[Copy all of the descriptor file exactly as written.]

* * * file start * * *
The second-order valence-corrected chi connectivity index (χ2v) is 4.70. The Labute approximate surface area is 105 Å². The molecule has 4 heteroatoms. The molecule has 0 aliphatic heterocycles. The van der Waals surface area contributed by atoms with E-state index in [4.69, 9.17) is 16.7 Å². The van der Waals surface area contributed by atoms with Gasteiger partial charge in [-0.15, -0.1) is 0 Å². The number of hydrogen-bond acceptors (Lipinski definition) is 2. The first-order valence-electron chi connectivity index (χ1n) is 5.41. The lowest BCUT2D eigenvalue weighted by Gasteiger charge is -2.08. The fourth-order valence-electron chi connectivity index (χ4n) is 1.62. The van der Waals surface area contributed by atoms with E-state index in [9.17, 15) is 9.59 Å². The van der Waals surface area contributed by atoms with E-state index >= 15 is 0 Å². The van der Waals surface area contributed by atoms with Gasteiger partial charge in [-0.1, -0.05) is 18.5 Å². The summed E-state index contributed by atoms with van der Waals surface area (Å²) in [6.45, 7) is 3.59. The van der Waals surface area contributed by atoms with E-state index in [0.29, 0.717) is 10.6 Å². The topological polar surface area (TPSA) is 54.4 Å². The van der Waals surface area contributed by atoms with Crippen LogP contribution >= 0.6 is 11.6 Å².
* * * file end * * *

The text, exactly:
The second-order valence-corrected chi connectivity index (χ2v) is 4.70. The Labute approximate surface area is 105 Å². The molecule has 4 heteroatoms. The molecule has 0 aliphatic heterocycles. The van der Waals surface area contributed by atoms with E-state index in [4.69, 9.17) is 16.7 Å². The van der Waals surface area contributed by atoms with Gasteiger partial charge in [-0.15, -0.1) is 0 Å². The number of hydrogen-bond acceptors (Lipinski definition) is 2. The first-order valence-electron chi connectivity index (χ1n) is 5.41. The lowest BCUT2D eigenvalue weighted by Gasteiger charge is -2.08. The fourth-order valence-electron chi connectivity index (χ4n) is 1.62. The van der Waals surface area contributed by atoms with E-state index in [9.17, 15) is 9.59 Å². The van der Waals surface area contributed by atoms with E-state index >= 15 is 0 Å². The van der Waals surface area contributed by atoms with Gasteiger partial charge in [-0.1, -0.05) is 18.5 Å². The summed E-state index contributed by atoms with van der Waals surface area (Å²) in [6.45, 7) is 3.59. The van der Waals surface area contributed by atoms with E-state index in [0.29, 0.717) is 10.6 Å². The topological polar surface area (TPSA) is 54.4 Å². The van der Waals surface area contributed by atoms with Crippen LogP contribution >= 0.6 is 11.6 Å².